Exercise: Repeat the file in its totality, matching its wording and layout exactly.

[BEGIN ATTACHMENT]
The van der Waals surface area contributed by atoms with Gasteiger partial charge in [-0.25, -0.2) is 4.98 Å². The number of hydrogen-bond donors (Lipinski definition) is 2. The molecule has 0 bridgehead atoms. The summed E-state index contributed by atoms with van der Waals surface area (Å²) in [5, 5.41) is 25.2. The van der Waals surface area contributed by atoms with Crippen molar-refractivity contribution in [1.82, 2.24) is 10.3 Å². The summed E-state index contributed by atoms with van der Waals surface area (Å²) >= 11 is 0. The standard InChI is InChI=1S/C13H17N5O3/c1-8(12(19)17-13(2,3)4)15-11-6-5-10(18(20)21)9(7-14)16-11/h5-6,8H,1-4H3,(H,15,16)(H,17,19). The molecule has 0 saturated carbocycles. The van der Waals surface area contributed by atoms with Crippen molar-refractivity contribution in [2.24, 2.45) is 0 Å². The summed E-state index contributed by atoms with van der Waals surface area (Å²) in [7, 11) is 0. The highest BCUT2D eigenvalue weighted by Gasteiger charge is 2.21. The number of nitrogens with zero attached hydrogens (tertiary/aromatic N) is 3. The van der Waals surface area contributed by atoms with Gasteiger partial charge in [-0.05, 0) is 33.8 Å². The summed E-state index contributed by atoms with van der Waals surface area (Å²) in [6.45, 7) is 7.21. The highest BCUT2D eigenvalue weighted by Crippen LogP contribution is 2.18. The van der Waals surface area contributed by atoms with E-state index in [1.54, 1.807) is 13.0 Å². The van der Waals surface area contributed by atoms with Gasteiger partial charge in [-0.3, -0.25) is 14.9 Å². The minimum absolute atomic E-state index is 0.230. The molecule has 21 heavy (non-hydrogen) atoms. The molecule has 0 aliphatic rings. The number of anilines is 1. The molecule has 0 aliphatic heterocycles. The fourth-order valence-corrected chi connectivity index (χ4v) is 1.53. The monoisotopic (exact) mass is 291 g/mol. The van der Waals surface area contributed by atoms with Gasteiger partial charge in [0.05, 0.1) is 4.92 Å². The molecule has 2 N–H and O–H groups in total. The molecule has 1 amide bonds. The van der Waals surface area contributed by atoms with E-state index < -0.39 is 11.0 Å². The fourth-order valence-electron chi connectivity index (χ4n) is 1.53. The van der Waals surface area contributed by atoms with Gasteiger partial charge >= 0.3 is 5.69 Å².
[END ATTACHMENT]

The van der Waals surface area contributed by atoms with Gasteiger partial charge in [-0.25, -0.2) is 4.98 Å². The number of hydrogen-bond donors (Lipinski definition) is 2. The molecule has 0 bridgehead atoms. The summed E-state index contributed by atoms with van der Waals surface area (Å²) in [5, 5.41) is 25.2. The van der Waals surface area contributed by atoms with Crippen molar-refractivity contribution in [1.82, 2.24) is 10.3 Å². The summed E-state index contributed by atoms with van der Waals surface area (Å²) >= 11 is 0. The standard InChI is InChI=1S/C13H17N5O3/c1-8(12(19)17-13(2,3)4)15-11-6-5-10(18(20)21)9(7-14)16-11/h5-6,8H,1-4H3,(H,15,16)(H,17,19). The molecule has 0 saturated carbocycles. The van der Waals surface area contributed by atoms with Crippen molar-refractivity contribution in [2.24, 2.45) is 0 Å². The summed E-state index contributed by atoms with van der Waals surface area (Å²) in [7, 11) is 0. The highest BCUT2D eigenvalue weighted by Gasteiger charge is 2.21. The number of nitrogens with zero attached hydrogens (tertiary/aromatic N) is 3. The van der Waals surface area contributed by atoms with Gasteiger partial charge in [-0.05, 0) is 33.8 Å². The summed E-state index contributed by atoms with van der Waals surface area (Å²) in [6.45, 7) is 7.21. The highest BCUT2D eigenvalue weighted by Crippen LogP contribution is 2.18. The van der Waals surface area contributed by atoms with E-state index in [1.54, 1.807) is 13.0 Å². The van der Waals surface area contributed by atoms with Gasteiger partial charge in [-0.3, -0.25) is 14.9 Å². The minimum absolute atomic E-state index is 0.230. The molecule has 21 heavy (non-hydrogen) atoms. The molecule has 0 aliphatic rings. The number of anilines is 1. The molecule has 0 aliphatic heterocycles. The fourth-order valence-corrected chi connectivity index (χ4v) is 1.53. The monoisotopic (exact) mass is 291 g/mol. The van der Waals surface area contributed by atoms with Gasteiger partial charge in [0.05, 0.1) is 4.92 Å². The molecule has 2 N–H and O–H groups in total. The molecule has 1 amide bonds. The van der Waals surface area contributed by atoms with E-state index < -0.39 is 11.0 Å². The fourth-order valence-electron chi connectivity index (χ4n) is 1.53. The van der Waals surface area contributed by atoms with Gasteiger partial charge >= 0.3 is 5.69 Å².